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The families of flowering plants

L. Watson and M. J. Dallwitz

Daphniphyllaceae Muell. Arg.

Habit and leaf form. Small trees, or shrubs. Leaves alternate (sometimes crowded and almost whorled at the branch tips); non-sheathing; simple. Lamina entire; pinnately veined; cross-venulate. Leaves exstipulate. Lamina margins entire.

Leaf anatomy. The leaf lamina dorsiventral. Stomata present; mainly confined to one surface (abaxial); paracytic. Lamina without secretory cavities. The mesophyll containing crystals. The crystals druses. Minor leaf veins without phloem transfer cells.

Axial (stem, wood) anatomy. Pith with diaphragms, or without diaphragms. Cork cambium present; initially superficial. Primary vascular tissues in a cylinder, without separate bundles; collateral. Internal phloem absent. Secondary thickening developing from a conventional cambial ring.

The vessels very to moderately small; solitary. The vessel end-walls scalariform. The axial xylem with tracheids; with fibre tracheids. The parenchyma “probably” apotracheal. ‘Included’ phloem absent. Tyloses present.

Reproductive type, pollination. Fertile flowers functionally male, or functionally female. Plants dioecious. Female flowers with staminodes, or without staminodes. Gynoecium of male flowers absent.

Inflorescence, floral, fruit and seed morphology. Flowers aggregated in ‘inflorescences’; in racemes. The ultimate inflorescence units racemose. Inflorescences axillary. Flowers bracteate (each pedicel subtended by a deciduous bract); small (and inconspicuous); regular. Free hypanthium absent.

Perianth sepaline (usually), or absent (apetalous, occasionally the calyx also lacking); 2–6; 1 whorled. Calyx 2–6; when present, 1 whorled; polysepalous; regular; more or less imbricate.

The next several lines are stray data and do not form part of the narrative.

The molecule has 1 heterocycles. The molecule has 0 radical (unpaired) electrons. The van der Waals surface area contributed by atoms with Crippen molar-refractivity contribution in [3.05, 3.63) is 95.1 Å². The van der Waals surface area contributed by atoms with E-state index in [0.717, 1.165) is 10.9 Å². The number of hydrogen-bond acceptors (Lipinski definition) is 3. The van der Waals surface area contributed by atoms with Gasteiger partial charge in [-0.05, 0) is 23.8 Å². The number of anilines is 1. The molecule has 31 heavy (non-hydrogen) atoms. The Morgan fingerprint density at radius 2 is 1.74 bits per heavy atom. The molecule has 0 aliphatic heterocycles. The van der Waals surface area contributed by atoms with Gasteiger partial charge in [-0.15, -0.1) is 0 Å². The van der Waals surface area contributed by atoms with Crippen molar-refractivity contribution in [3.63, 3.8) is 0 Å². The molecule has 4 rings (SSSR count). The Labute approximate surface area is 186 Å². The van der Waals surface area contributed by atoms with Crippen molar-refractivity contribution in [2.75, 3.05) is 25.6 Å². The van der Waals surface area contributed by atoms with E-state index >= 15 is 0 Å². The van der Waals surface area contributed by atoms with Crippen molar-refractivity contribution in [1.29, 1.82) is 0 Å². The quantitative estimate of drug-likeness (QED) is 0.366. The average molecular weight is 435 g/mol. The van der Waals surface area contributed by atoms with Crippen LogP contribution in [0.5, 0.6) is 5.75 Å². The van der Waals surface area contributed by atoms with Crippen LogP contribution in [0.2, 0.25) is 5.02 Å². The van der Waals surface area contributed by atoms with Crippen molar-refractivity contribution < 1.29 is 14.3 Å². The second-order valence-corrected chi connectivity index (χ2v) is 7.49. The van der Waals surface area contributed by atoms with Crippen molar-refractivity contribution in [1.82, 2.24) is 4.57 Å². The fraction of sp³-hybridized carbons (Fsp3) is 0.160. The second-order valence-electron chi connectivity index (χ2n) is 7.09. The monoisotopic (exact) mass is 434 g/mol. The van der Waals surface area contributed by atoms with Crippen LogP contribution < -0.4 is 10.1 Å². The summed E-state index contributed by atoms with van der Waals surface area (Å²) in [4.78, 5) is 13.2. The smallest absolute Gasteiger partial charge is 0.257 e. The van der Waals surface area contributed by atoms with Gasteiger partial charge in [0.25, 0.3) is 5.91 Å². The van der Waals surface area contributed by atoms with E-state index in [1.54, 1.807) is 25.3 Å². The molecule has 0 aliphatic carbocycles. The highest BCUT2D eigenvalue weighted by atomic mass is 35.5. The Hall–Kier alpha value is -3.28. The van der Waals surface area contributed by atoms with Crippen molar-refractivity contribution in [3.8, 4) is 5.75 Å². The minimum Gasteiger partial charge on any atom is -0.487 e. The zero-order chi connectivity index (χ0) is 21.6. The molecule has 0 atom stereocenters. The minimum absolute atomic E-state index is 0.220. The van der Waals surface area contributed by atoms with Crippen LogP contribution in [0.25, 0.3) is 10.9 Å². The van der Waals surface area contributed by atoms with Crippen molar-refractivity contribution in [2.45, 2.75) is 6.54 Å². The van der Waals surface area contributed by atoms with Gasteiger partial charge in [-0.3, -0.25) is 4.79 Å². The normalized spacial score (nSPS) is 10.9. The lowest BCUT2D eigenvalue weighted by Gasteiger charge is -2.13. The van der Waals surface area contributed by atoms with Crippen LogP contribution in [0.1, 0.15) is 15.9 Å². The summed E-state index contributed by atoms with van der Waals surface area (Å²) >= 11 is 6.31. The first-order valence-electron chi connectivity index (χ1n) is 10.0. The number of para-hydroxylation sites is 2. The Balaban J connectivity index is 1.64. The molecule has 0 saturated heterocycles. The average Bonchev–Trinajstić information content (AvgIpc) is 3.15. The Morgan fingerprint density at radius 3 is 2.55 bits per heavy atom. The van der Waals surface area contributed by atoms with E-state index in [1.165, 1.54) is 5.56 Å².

Androecium 5–12. Androecial members free of the perianth; free of one another. Androecium exclusively of fertile stamens. Stamens 5–12; isomerous with the perianth to diplostemonous; filantherous (the filaments short). Anthers basifixed; non-versatile; dehiscing via longitudinal slits; latrorse; tetrasporangiate. Pollen shed as single grains. Pollen grains aperturate; 3 aperturate; colporate.

Gynoecium 2(–4) carpelled. Carpels reduced in number relative to the perianth. The pistil 2(–4) celled. Gynoecium syncarpous; synovarious to synstylovarious; inferior. Ovary 2(–4) locular. Gynoecium stylate. Styles 2(–4); partially joined (but only basally); apical. Stigmas dry type; papillate; Group II type. Placentation axile to apical. Ovules 2 per locule; pendulous; epitropous; with ventral raphe; non-arillate (no obturator, no caruncle); anatropous; bitegmic; crassinucellate. Outer integument contributing to the micropyle. Antipodal cells formed; 3 (?); not proliferating; ephemeral. Synergids with prominent filiform apparatus.

Fruit fleshy; indehiscent; a drupe. The drupes with one stone. Fruit 1 seeded. Seeds endospermic. Endosperm oily (and proteinaceous). Embryo well differentiated (small, apical). Embryo straight.

Physiology, phytochemistry. Not cyanogenic. Alkaloids present (unique, ‘daphniphylline group’). Iridoids detected; ‘Route I’ type (?). Proanthocyanidins absent. Flavonols present; quercetin (trace). Ellagic acid absent. Aluminium accumulation demonstrated (often).

Geography, cytology. Holarctic and Paleotropical. Eastern Asia, Malaysia. 2n = 32.

Taxonomy. Subclass Dicotyledonae; Crassinucelli. Dahlgren’s Superorder Rosiflorae; Buxales. Cronquist’s Subclass Hamamelidae; Daphniphyllales. APG 3 core angiosperms; core eudicot; unplaced at Superordinal level; Order Saxifragales.

Species 35. Genera 1; Daphniphyllum.

Illustrations. • Technical details: Daphniphyllum (Hutchinson).


The descriptions are offered for casual browsing only. We strongly advise against extracting comparative information from them. This is much more easily achieved using the interactive key, which allows access to the character list, illustrations, full and partial descriptions, diagnostic descriptions, differences and similarities between taxa, lists of taxa exhibiting or lacking specified attributes, distributions of character states within any set of taxa, geographical distribution, genera included in each family, and classifications (Dahlgren; Dahlgren, Clifford, and Yeo; Cronquist; APG).

Cite this publication as: ‘Watson, L., and Dallwitz, M.J. 1992 onwards. The families of flowering plants: descriptions, illustrations, identification, and information retrieval. Version: 22nd August 2016. delta-intkey.com’.

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